Ecology must favor approval of such a consolidation if the requirements for consolidation are met and the discontinuance of the exempt well is consistent with an adopted coordinated water system plan, an adopted comprehensive land use plan, or other comprehensive watershed management plan. Ecology must give priority to reviewing and deciding applications for consolidation. It must make its decision within 60 days of the end of a 30-day comment period following the second publication of the notice by the applicant or within 60 days of the date that compliance with the State Environmental Policy Act is completed, whichever is later. The applicant and Ecology may agree to extend the time for making a decision.
Currently, there is no authority to consolidate a new water right associated with a permit-exempt well with an existing water right held by a public water system unless the exempt well has been drilled and its water has been put to beneficial use.
Summary of Engrossed Substitute Bill: If a local government determines that potable water is legally available for a new single or group domestic use under either the permitted or permit-exempt groundwater statute, and that legally available water could be provided through an existing group A or group B public water system that lacks sufficient water rights for the proposed new development, the water system may consolidate with its existing water right the additional quantity available necessary to serve the new development. The total amount of additional water consolidated into an existing water system may not exceed 5000 gallons per day but the provision of this water by the existing water system must comply with rules adopted under the 1971 Water Resources Act, water use efficiency and drinking water rules adopted by DOH and the State Board of Health, and applicable requirements of the ground water transfer code. Additionally, the public water system must provide to Ecology metered water use information for the new development to serve as the basis for quantification of the consolidation of the water rights.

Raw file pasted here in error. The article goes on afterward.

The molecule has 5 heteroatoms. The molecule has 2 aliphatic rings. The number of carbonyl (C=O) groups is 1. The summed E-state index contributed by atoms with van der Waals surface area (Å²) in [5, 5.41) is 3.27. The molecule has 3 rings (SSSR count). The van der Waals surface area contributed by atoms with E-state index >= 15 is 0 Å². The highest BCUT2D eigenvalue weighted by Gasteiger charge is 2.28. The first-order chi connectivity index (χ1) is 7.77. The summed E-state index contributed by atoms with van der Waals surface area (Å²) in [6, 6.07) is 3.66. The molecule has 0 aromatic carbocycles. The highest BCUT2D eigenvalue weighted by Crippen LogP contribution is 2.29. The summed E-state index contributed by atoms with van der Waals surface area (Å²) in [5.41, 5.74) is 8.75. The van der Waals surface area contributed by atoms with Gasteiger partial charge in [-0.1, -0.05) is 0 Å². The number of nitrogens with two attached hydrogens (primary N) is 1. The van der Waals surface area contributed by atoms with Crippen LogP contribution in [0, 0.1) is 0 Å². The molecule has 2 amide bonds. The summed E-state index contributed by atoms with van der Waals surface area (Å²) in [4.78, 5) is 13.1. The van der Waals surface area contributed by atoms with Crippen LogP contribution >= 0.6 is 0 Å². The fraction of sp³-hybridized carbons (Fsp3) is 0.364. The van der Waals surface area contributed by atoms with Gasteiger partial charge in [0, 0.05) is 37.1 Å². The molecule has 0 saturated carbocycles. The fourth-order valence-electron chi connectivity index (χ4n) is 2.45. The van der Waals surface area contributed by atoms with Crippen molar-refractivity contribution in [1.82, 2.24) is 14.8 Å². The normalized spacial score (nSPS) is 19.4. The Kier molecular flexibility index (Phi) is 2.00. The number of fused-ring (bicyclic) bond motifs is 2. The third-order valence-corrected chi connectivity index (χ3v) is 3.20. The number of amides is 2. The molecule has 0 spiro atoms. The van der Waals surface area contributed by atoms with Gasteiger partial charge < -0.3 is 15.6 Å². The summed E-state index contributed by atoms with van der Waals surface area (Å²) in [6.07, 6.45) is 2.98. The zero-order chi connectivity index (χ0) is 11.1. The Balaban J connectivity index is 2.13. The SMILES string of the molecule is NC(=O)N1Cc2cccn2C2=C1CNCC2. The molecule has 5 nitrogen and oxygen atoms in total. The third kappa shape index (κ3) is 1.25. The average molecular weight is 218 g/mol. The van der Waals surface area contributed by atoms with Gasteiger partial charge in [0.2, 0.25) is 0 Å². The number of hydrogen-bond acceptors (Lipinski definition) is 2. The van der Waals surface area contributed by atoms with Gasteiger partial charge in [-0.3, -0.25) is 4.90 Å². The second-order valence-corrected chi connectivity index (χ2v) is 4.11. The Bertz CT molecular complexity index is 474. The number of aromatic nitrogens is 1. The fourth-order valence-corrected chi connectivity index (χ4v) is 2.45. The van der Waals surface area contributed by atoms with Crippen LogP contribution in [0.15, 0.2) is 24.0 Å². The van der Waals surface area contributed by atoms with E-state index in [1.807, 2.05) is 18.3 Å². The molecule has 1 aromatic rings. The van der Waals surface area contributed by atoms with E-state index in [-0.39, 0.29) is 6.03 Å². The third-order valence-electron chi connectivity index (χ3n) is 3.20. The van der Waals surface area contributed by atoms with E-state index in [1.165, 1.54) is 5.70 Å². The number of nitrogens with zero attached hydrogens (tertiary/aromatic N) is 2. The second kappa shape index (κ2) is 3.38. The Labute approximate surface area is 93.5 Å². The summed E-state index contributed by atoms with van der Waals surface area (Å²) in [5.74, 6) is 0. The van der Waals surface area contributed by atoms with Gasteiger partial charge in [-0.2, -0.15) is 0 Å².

Fiscal Note: Available.
Committee/Commission/Task Force Created: None.
Effective Date: Ninety days after adjournment of session in which bill is passed.
Staff Summary of Public Testimony on Original Bill: PRO: Water is legally available for use by permit-exempt wells in many parts of the state. The bill helps water systems protect their service areas. Instead of drilling an additional well, the bill allows a new user to hook up to an existing system and not affect the total quantity of water that would be delivered.
OTHER: There is a question of what happens if a person has some livestock and whether that would be allowed. There is support for the concept of having fewer straws in the ground. There is concern as to what happens if Ecology and the local government disagree as to whether water is legally available. Interested stakeholders would like to work on this bill to make it similar to what was developed two years ago.
Persons Testifying: PRO: Bill Clarke, WA. Public Utility District Assn.; Scott Hazlegrove, WA. Assn. of Sewer and Water Districts.
OTHER: Jack Field, WA Cattlemen's Assn.; Bruce Wishart, Center for Environmental Law and Policy, Sierra Club; Maia Bellon, Ecology; Darcy Nonemacher, WA Environmental Council; Dawn Vyvyan, Yakama Nation.